Outside of Crews, Jones has the tools and athleticism to impact the game more than any of the others. An 80-grade athlete, Jones originally came to Stanford on a football scholarship before opting to play baseball only. He’s a 6-foot-1, 195-pound lefthanded hitter with a center field defensive profile. Jones has a speed/power package that includes a plus run tool, average arm strength and potential for above-average power at the ML level. With a spread stance he repeated a swing that showed plus raw power to his pull side. He belted 18 home runs this past season for the Cardinal to go along with 13 doubles and slugged .646. On top of his toolset, Jones’ makeup and intangibles set him apart with leadership skills that may exceed his athleticism.


Fresno Easter Classic - Stanford Commit. Speed/Power combination was on display with patient eye. Very athletic, twitchy build with great 1st step quickness on bases and in CF; stole 2nd twice. Finished the day on base 4 times with 2 walks, 1B and HR to RF; ball was absolutely crushed on hanging CHG. 3rd AB got jammed but showed off speed down the line beating 1B to the bag (4.13 H-1st) gliding down the line with long, controlled stride.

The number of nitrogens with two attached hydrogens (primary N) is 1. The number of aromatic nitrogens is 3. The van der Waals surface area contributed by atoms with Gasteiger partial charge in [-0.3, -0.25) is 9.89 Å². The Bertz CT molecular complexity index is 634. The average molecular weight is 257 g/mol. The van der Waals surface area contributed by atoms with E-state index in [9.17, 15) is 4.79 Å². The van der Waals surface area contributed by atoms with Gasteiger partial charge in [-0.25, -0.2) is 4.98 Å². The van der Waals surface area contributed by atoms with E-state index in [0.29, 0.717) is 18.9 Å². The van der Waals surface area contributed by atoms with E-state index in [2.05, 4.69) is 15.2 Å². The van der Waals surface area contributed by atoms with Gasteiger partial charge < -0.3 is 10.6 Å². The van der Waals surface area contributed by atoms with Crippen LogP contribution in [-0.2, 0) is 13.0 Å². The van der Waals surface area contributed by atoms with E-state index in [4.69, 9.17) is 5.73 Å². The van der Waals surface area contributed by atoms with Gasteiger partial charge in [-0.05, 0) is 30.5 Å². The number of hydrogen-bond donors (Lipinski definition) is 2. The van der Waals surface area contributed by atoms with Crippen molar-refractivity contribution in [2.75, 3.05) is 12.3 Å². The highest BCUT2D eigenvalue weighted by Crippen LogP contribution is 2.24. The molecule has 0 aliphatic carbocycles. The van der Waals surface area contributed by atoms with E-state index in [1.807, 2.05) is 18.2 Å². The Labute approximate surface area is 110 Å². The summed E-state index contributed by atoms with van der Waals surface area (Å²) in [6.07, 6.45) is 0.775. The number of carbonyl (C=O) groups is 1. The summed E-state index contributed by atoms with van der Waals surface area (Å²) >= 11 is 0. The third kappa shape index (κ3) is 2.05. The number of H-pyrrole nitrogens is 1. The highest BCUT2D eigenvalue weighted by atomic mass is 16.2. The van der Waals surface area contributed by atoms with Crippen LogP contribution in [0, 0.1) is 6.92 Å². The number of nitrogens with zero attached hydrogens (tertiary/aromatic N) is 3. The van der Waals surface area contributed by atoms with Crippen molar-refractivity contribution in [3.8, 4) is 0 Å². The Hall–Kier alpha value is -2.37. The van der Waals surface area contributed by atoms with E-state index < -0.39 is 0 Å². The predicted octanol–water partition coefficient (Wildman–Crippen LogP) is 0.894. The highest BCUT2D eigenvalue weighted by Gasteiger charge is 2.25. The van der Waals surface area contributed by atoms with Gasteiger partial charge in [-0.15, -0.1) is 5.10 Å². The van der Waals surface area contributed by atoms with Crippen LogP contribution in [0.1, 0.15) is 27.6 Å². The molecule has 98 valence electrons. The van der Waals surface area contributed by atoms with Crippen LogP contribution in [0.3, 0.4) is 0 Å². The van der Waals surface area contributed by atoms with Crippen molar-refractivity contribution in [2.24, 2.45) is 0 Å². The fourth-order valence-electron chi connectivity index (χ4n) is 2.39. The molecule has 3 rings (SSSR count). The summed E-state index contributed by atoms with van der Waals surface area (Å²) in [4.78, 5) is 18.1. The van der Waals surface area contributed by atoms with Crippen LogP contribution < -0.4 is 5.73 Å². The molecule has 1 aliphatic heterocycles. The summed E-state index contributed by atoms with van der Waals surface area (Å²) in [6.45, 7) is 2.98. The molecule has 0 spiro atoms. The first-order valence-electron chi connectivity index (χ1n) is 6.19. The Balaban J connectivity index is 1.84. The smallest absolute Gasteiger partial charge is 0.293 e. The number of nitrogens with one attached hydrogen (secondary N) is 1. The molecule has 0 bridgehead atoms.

vs Franklin HS - Stanford multi-sport (football) signee, having watched football highlights of him, I can certainly appreciate his combination of tools and athleticism. Strong and chiseled body type. Given all that, I also see a player who is still a ways away from being a finished product on the baseball field, not that any high school player is close to being a finished product. In this one he was 0-for-3 with three Ks (two looking on CB, one swinging on CB) and they weren't great at-bats, all vs LHP Grant Stevens. The swing trigger didn't show up on good pitches to hit in positive counts as often as it should and he took a lot of strikes. There is good bat speed, not doubt. There is strength and life in the body. He simply looked like a hitter feeling his way through at-bats and was caught in-between on an abundances of pitches. His timing will have to improve vs quality pitching and that timing will have to get worked out by a more aggressive/planned approach. Now, he did have an outstanding game following this one, by the box score anyway. Defensively he has a fair arm that profiles best in left field. Feels like a tough report on a player who has been heavily scouted and will continue to be seen by professional baseball scouts, but given the look on this night, there is a lot of work ahead of him. However, also important to understand is that ALL players have rough days and they are not to be solely judged on their best or their worst days.